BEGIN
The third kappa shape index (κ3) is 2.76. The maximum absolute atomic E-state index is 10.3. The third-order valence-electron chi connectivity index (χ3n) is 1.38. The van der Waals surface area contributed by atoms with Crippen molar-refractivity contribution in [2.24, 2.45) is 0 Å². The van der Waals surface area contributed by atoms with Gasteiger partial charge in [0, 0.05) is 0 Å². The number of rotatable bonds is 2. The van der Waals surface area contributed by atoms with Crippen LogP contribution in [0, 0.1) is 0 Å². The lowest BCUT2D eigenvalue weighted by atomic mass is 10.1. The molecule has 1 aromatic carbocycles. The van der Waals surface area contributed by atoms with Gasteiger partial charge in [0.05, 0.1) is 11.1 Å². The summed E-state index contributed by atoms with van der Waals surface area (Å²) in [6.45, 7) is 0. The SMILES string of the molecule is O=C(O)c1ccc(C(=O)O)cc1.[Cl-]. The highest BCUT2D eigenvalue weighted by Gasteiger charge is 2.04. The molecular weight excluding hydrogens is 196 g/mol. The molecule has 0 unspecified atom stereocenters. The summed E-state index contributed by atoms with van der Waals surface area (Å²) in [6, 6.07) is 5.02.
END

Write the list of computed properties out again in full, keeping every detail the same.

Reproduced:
The third kappa shape index (κ3) is 2.76. The maximum absolute atomic E-state index is 10.3. The third-order valence-electron chi connectivity index (χ3n) is 1.38. The van der Waals surface area contributed by atoms with Crippen molar-refractivity contribution in [2.24, 2.45) is 0 Å². The van der Waals surface area contributed by atoms with Gasteiger partial charge in [0, 0.05) is 0 Å². The number of rotatable bonds is 2. The van der Waals surface area contributed by atoms with Crippen LogP contribution in [0, 0.1) is 0 Å². The lowest BCUT2D eigenvalue weighted by atomic mass is 10.1. The molecule has 1 aromatic carbocycles. The van der Waals surface area contributed by atoms with Gasteiger partial charge in [0.05, 0.1) is 11.1 Å². The summed E-state index contributed by atoms with van der Waals surface area (Å²) in [6.45, 7) is 0. The SMILES string of the molecule is O=C(O)c1ccc(C(=O)O)cc1.[Cl-]. The highest BCUT2D eigenvalue weighted by Gasteiger charge is 2.04. The molecular weight excluding hydrogens is 196 g/mol. The molecule has 0 unspecified atom stereocenters. The summed E-state index contributed by atoms with van der Waals surface area (Å²) in [6, 6.07) is 5.02.